A Tool to Relieve Stress and Improve Your Health

A Tool to Relieve Stress and Improve Your Health

At Ornish Lifestyle Medicine, we recommend an hour of gentle yoga a day and at least three hours of aerobic exercise a week. And last month, new evidence emerged that combining yoga with aerobic exercise is ideal.

One study found that the combination of yoga and exercise was an effective strategy for patients coping simultaneously with three of the most common diseases of modern life: Obesity, type 2 diabetes and heart trouble.

After recruiting 750 obese heart patients with type 2 diabetes, researchers at HG SMS Hospital in Jaipur, India divided them into three groups. One group participated in an aerobic exercise program, another practiced yoga and the third did both. All of the volunteers enjoyed improvements in blood pressure, BMI and cholesterol, as well as other key measures. But the group that combined yoga and aerobics improved twice as much as the other two. In addition, the volunteers in the combination group came out with healthier scores on left ventricular ejection fraction, diastolic function and exercise capacity.

Calm your mind, relieve your stress
When I encountered yoga as part of my training to teach Ornish Lifestyle Medicine in 2003, I thought of it as “foreign” and “spiritual,” and was a tad uncomfortable. I have my own religion and beliefs, so how were these new practices going to fit in?

You don’t have to adopt the cultural package to practice yoga. Once I realized this, I became much more open to the practice. The purpose was to calm my mind and body—and it worked in spades for me.

I especially love the “fish” pose, which relaxes my back and neck and opens my chest area. You can see what it looks like here in Yoga Journal. They say that if you practice it in the water, you’ll float like a fish (I haven’t tried it, though!).

As with all yoga poses, you can modify “fish” for your comfort, usually by putting a block under your shoulder blades for support. I now practice “fish” in every yoga session and in my cool-down from aerobic workouts.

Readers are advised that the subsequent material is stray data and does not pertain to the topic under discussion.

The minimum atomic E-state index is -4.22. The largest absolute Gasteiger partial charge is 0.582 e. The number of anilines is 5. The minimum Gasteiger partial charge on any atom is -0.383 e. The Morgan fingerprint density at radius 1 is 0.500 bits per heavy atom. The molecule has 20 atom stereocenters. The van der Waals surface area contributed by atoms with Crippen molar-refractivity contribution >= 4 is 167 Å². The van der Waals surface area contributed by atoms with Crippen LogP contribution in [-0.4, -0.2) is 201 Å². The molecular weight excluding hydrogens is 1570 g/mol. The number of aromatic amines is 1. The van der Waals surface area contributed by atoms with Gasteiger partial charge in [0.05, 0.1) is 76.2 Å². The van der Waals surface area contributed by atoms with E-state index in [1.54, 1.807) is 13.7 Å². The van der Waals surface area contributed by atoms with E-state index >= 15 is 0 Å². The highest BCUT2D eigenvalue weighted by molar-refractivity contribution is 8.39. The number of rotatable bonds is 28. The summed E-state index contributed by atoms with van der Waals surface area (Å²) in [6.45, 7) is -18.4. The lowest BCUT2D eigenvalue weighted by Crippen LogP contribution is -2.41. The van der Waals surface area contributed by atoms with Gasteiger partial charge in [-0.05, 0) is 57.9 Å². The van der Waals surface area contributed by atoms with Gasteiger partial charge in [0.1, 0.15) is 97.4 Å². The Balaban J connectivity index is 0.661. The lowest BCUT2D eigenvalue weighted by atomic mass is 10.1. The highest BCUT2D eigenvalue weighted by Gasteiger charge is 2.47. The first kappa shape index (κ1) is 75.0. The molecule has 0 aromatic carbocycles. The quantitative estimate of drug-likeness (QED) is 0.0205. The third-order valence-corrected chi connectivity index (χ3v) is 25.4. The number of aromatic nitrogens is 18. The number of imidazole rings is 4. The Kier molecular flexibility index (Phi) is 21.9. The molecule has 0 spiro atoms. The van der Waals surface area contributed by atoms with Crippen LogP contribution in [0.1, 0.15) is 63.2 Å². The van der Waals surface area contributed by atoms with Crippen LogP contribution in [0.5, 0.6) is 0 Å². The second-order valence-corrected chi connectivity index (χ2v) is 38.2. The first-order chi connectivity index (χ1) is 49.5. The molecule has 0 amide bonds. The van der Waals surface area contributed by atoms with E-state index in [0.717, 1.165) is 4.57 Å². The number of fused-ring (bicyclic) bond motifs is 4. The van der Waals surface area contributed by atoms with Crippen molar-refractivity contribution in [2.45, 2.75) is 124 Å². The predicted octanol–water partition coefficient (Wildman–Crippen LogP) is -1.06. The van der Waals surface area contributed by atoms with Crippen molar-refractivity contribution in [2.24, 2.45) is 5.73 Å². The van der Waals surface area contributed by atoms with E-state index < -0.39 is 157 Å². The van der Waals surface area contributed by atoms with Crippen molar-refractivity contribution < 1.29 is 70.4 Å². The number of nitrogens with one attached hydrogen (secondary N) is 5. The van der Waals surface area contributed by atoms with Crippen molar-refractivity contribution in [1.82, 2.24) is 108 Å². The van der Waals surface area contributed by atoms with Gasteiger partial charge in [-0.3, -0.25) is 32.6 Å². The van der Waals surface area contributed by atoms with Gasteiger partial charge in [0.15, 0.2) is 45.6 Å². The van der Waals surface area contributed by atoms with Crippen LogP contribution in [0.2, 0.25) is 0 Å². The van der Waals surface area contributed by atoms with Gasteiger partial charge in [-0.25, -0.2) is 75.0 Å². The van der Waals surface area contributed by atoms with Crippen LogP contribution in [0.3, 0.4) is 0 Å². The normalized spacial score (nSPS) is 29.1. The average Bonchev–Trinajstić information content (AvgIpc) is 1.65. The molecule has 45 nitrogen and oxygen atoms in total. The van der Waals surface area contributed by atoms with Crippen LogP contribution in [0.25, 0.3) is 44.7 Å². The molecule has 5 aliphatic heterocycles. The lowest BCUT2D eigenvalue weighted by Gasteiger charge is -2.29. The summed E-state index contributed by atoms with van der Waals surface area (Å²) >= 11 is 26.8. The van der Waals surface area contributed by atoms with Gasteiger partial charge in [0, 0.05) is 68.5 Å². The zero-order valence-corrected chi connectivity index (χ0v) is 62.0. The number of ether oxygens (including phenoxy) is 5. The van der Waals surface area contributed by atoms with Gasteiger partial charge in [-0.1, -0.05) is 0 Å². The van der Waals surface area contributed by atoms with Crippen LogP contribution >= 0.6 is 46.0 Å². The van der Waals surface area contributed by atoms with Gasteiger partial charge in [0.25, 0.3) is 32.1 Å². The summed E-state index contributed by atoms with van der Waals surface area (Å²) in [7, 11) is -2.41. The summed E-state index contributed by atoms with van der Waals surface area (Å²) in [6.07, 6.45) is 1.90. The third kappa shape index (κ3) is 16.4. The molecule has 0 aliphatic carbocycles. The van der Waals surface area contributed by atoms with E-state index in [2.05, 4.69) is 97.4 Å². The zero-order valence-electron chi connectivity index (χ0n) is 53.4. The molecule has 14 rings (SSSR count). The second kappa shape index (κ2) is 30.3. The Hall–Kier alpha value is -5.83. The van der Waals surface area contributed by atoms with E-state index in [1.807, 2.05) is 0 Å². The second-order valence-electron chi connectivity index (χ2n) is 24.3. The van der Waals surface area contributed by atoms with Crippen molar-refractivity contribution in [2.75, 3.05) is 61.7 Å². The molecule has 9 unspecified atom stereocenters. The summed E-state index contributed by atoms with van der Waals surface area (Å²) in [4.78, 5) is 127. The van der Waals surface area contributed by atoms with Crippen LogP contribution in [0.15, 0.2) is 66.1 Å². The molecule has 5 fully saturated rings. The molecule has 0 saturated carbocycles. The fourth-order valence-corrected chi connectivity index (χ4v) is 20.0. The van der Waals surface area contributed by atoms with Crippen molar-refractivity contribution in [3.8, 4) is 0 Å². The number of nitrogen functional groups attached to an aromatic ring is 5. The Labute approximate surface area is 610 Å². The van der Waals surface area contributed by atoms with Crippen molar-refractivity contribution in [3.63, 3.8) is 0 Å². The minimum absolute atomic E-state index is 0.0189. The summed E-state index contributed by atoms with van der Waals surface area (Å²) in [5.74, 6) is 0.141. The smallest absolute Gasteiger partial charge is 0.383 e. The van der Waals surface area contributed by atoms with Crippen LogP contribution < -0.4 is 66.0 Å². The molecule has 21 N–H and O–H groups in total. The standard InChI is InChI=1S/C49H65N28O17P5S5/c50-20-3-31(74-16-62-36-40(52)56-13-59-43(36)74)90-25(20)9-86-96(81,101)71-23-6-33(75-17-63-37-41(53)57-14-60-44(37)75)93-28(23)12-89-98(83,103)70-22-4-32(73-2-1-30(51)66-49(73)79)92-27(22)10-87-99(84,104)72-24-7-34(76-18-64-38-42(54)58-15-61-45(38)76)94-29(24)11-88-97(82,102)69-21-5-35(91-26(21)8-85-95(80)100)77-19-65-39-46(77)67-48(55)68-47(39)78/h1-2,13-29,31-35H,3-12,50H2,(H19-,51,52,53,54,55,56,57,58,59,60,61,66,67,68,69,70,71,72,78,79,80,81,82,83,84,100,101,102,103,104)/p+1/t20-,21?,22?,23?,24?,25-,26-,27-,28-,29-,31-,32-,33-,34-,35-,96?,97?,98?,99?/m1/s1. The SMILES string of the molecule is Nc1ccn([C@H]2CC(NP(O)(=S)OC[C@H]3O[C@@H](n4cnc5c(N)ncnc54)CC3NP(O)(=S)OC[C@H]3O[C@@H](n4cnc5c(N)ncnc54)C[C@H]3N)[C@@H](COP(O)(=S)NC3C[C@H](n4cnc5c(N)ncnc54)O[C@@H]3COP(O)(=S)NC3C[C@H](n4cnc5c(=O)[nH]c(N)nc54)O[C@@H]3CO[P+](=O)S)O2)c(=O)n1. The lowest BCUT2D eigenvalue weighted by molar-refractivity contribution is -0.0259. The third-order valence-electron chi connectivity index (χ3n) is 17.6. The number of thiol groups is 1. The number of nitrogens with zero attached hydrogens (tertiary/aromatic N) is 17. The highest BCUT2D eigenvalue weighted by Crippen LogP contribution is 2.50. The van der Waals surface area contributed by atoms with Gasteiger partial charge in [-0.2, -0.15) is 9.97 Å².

Sometimes you need to find calm before you understand just how stressed out you are day-to-day. My clients tell me that yoga is one of the most valuable tools they have ever learned, portable and helpful in every situation.

I see the change in myself: I am clearer on my priorities and know what isn’t worth being disturbed by. When conflicts arise it’s easier to respond with understanding.

I’m lucky that my job required me to learn a stress-management tool! For some people, a health challenge is the teacher. Every day I see people enter the Ornish Lifestyle Medicine program closed, hard and unhealthy, unsmiling and stressed to the max. I see them practice yoga and other stress-management techniques and I see them soften and heal.

Go ahead and laugh—pretending to be a floating fish is one of the best moments in my day.

This content originally appeared on Ornish Lifestyle Medicine.

3 Stress Management Practices That Increase Our Empathy
3 Stress Management Practices That Increase Our Empathy
Divided, We Suffer Concentrating on what divides us may feed our anger and righteousness, but it doesn’t feed our hearts and our health. Of course it’...
Read More
How can I know if stress triggers my bipolar disorder symptoms?
John Preston, PsyDJohn Preston, PsyD
For many people with bipolar disorder, stress triggers symptoms, and if you're already experienc...
More Answers
7 Ways Stress Can Harm Your Body
7 Ways Stress Can Harm Your Body7 Ways Stress Can Harm Your Body7 Ways Stress Can Harm Your Body7 Ways Stress Can Harm Your Body
Stress isn't just bad for your mental health—it can harm your physical health as well. Learn how, plus smart strategies to help you take control.
Start Slideshow
Sip Chamomile Tea to Stress Less
Sip Chamomile Tea to Stress Less